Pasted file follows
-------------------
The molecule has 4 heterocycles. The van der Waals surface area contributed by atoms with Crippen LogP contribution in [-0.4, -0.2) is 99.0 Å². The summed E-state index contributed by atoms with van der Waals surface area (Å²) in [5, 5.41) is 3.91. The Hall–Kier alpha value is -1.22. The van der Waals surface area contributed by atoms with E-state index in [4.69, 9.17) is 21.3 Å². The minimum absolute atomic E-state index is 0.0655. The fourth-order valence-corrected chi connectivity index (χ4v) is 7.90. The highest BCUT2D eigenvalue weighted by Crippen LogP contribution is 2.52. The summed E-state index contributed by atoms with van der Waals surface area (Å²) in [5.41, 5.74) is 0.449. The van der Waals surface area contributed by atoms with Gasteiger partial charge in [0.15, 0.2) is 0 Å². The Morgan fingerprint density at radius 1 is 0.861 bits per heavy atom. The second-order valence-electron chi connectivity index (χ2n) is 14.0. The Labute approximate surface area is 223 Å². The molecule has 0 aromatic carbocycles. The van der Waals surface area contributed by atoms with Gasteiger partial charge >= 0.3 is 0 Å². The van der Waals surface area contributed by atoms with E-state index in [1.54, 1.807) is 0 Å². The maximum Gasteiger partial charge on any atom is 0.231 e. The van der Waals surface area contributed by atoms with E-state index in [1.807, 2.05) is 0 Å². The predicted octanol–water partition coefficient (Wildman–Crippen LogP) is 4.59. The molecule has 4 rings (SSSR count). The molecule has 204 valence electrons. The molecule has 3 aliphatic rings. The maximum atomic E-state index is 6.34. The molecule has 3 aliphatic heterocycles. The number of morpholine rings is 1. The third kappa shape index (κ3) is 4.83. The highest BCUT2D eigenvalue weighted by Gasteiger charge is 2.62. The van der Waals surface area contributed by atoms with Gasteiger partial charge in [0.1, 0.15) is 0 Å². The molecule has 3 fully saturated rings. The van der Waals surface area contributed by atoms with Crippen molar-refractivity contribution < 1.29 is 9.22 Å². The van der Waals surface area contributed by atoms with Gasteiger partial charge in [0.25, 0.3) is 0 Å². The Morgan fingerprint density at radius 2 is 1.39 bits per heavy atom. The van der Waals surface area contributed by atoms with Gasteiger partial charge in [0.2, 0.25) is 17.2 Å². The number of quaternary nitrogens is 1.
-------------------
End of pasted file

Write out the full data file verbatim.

The molecule has 4 heterocycles. The van der Waals surface area contributed by atoms with Crippen LogP contribution in [-0.4, -0.2) is 99.0 Å². The summed E-state index contributed by atoms with van der Waals surface area (Å²) in [5, 5.41) is 3.91. The Hall–Kier alpha value is -1.22. The van der Waals surface area contributed by atoms with E-state index in [4.69, 9.17) is 21.3 Å². The minimum absolute atomic E-state index is 0.0655. The fourth-order valence-corrected chi connectivity index (χ4v) is 7.90. The highest BCUT2D eigenvalue weighted by Crippen LogP contribution is 2.52. The summed E-state index contributed by atoms with van der Waals surface area (Å²) in [5.41, 5.74) is 0.449. The van der Waals surface area contributed by atoms with Gasteiger partial charge in [0.15, 0.2) is 0 Å². The Morgan fingerprint density at radius 1 is 0.861 bits per heavy atom. The second-order valence-electron chi connectivity index (χ2n) is 14.0. The Labute approximate surface area is 223 Å². The molecule has 0 aromatic carbocycles. The van der Waals surface area contributed by atoms with Gasteiger partial charge >= 0.3 is 0 Å². The van der Waals surface area contributed by atoms with E-state index in [1.54, 1.807) is 0 Å². The maximum Gasteiger partial charge on any atom is 0.231 e. The van der Waals surface area contributed by atoms with E-state index in [1.807, 2.05) is 0 Å². The predicted octanol–water partition coefficient (Wildman–Crippen LogP) is 4.59. The molecule has 4 rings (SSSR count). The molecule has 204 valence electrons. The molecule has 3 aliphatic rings. The maximum atomic E-state index is 6.34. The molecule has 3 aliphatic heterocycles. The number of morpholine rings is 1. The third kappa shape index (κ3) is 4.83. The highest BCUT2D eigenvalue weighted by Gasteiger charge is 2.62. The van der Waals surface area contributed by atoms with Gasteiger partial charge in [0.1, 0.15) is 0 Å². The molecule has 3 fully saturated rings. The van der Waals surface area contributed by atoms with Crippen molar-refractivity contribution < 1.29 is 9.22 Å². The van der Waals surface area contributed by atoms with Gasteiger partial charge in [0.25, 0.3) is 0 Å². The Morgan fingerprint density at radius 2 is 1.39 bits per heavy atom. The van der Waals surface area contributed by atoms with Gasteiger partial charge in [0.2, 0.25) is 17.2 Å². The number of quaternary nitrogens is 1.